Maybe this time

I wonder what it will take to get Obama to finally understand that it’s never about the merits, that the Republicans simply will not negotiate in good faith, and that it’s long past time for him to fight back. No, they don’t care about the country. They care about winning.

It’s as if every time they kick him in the nuts, he hits the reset button and assumes once again that this time will be different:

President Obama’s hopes of ratifying a new arms control treaty with Russia by the end of the year appeared to come undone on Tuesday as the chief Senate Republican negotiator moved to block a vote on the pact, one of the White House’s top foreign policy goals, in the lame-duck session of Congress.

The announcement by the senator, Jon Kyl of Arizona, the Republican point man on the issue, blindsided and angered the White House, which vowed to keep pressing for approval of the so-called New Start treaty. But the White House strategy had hinged entirely on winning over Mr. Kyl, and Democrats, who began scrambling for a backup plan, said they considered the chances of success slim.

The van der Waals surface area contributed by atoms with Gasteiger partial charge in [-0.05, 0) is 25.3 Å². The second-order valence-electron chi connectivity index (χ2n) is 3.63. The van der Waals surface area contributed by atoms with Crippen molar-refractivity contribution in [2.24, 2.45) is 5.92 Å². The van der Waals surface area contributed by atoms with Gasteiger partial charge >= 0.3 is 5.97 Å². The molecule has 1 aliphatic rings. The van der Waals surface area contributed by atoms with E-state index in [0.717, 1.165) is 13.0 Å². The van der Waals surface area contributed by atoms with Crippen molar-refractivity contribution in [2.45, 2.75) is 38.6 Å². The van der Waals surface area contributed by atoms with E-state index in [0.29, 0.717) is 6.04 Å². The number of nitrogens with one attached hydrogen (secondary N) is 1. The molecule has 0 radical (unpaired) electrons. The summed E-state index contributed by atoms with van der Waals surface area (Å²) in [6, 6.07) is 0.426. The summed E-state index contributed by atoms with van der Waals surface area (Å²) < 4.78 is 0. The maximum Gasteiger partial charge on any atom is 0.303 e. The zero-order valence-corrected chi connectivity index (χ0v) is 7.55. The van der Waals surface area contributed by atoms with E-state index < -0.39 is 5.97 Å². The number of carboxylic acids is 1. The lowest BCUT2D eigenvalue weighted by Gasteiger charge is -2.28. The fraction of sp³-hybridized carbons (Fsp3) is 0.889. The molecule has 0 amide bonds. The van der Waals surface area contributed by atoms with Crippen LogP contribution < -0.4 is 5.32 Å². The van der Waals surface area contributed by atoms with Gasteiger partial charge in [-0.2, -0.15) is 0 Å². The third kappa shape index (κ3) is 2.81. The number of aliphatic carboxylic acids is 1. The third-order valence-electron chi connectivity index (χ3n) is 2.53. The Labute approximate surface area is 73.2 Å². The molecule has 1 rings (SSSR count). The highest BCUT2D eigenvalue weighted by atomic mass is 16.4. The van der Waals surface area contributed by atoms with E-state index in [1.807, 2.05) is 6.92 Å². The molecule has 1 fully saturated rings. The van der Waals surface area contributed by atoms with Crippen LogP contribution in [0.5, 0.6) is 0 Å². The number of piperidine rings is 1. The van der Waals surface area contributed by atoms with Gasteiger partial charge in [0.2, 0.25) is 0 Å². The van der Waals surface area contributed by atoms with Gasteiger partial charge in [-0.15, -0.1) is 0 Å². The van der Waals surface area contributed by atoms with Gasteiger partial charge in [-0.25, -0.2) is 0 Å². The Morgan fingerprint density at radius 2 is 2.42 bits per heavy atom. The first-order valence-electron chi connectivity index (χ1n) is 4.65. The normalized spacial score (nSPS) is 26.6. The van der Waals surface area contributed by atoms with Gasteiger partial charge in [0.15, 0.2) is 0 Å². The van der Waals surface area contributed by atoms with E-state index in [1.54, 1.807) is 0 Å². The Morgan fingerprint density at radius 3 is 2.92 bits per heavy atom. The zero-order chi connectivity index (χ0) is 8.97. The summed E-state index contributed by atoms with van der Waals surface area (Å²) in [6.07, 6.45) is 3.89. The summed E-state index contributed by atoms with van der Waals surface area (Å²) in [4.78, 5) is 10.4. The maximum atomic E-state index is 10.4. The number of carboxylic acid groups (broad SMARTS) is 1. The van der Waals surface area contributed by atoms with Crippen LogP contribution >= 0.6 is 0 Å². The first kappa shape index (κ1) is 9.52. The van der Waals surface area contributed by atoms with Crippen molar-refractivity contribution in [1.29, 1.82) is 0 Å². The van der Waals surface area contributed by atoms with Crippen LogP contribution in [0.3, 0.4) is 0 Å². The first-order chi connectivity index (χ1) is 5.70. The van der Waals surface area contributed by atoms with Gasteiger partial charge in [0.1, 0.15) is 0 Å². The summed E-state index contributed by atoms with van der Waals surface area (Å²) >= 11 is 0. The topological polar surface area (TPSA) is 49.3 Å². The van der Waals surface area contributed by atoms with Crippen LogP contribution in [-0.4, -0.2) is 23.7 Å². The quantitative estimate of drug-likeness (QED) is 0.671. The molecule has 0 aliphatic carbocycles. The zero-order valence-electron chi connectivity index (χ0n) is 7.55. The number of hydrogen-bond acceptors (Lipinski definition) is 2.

Winning approval of the treaty will only become harder for the White House next year, when Democrats will have six fewer seats in the Senate, forcing the administration to rely on additional Republican votes to reach the 67 needed for ratification.

The treaty, which would force both countries to pare back nuclear arsenals and resume mutual inspections that lapsed last year for the first time since the cold war, is the centerpiece of two of Mr. Obama’s signature goals: restoring friendly relations with Russia and putting the world on a path toward eventually eliminating nuclear arms. A failure to ratify the treaty could freeze both efforts and, some analysts said, undermine Mr. Obama’s credibility on the world stage.

One thought on “Maybe this time

  1. The treaty requires 67 votes to pass. What choice was there but to negotiate with Senate Republicans?

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